AMC, the cable network, originally began as a movie channel in the mid-1980s. Now, however, we most commonly laud AMC not for its airing of The Godfather trilogy in chronological order during at least one holiday weekend per year, but rather its groundbreaking stable of television series that seem to garner the most Emmy nominations. Although it’s no ESPN or MTV, AMC has successfully re-branded itself to the point that many of us cannot recall what each letter in the acronym represents. AMC has seemed to grasp the Sopranos rubric more than any other network. That is, at the core of the TV shows that get the network so much viewership and acclaim is the white, male anti-hero in crisis.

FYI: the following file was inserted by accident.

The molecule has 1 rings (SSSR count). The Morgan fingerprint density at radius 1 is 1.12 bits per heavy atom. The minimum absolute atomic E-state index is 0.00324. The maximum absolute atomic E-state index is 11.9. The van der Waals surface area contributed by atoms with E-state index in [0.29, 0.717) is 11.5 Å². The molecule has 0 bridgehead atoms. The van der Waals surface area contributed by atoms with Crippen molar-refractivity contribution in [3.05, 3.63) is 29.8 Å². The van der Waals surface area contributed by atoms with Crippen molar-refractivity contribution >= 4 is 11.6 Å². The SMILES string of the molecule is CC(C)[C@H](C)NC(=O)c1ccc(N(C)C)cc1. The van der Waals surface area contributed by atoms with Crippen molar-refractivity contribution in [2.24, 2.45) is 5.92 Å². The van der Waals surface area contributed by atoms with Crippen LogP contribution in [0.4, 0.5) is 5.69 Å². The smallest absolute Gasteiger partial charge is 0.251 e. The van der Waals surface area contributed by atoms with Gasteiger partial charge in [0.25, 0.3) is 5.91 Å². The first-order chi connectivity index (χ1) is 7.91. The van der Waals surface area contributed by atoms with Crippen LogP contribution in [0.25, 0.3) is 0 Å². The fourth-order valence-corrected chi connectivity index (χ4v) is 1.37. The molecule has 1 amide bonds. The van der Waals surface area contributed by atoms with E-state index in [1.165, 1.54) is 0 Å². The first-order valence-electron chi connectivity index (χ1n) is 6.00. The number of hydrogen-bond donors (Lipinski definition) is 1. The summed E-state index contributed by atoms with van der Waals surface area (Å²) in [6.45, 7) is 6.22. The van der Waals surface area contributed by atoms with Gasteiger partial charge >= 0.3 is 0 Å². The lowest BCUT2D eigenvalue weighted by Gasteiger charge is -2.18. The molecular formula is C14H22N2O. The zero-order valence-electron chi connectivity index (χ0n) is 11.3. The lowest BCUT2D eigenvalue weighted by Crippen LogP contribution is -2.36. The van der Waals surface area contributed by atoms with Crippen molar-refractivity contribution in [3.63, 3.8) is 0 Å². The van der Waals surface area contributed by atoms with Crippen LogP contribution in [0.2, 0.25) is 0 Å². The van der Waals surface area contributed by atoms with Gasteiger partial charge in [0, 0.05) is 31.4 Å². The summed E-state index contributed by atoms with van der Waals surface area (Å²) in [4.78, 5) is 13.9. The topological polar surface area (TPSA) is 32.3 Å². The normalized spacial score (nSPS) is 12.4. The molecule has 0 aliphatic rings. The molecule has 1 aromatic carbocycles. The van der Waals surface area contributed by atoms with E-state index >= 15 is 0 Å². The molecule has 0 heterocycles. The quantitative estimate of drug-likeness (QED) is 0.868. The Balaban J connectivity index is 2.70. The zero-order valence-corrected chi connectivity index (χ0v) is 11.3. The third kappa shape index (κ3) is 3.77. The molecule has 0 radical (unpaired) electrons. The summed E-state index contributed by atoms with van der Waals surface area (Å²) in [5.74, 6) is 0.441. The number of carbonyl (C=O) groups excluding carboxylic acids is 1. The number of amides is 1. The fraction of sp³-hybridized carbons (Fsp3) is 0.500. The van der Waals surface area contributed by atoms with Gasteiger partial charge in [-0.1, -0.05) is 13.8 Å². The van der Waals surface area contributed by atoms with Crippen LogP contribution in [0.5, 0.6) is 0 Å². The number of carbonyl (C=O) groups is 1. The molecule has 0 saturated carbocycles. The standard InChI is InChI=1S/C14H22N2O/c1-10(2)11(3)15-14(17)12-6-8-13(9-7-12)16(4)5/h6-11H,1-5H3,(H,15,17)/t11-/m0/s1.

Now, much has been said about these AMC shows and race. Namely, critical darling Mad Men, which centers on a New York advertising firm in the 1960s, might be derisively called White Men Behaving Badly. The show is full of misogyny, alcohol, cigarette smoke, and racism. It is not, however, full of people of color. As such, many critics have blasted the show for its lack of attention to the black civil rights movement, which is occurring as the firm tries to land a car deal, among other things. Now, I have been a staunch defender of the show’s lack of color. After all, it’s advertising, a world that, even today, remains white. There are simply places where I don’t expect black people–and an advertising firm in the 1960s is one of those places. That said, although I am attracted to the series because my first desire is that I am told a good story–and Mad Men generally does just that–I understand that others might be attracted to the show for different reasons. And one of those reasons might precisely be in the way the show renders the era: as decidedly white (privileged male), misogynist, and racist. For some, those were the days. Word to Archie Bunker.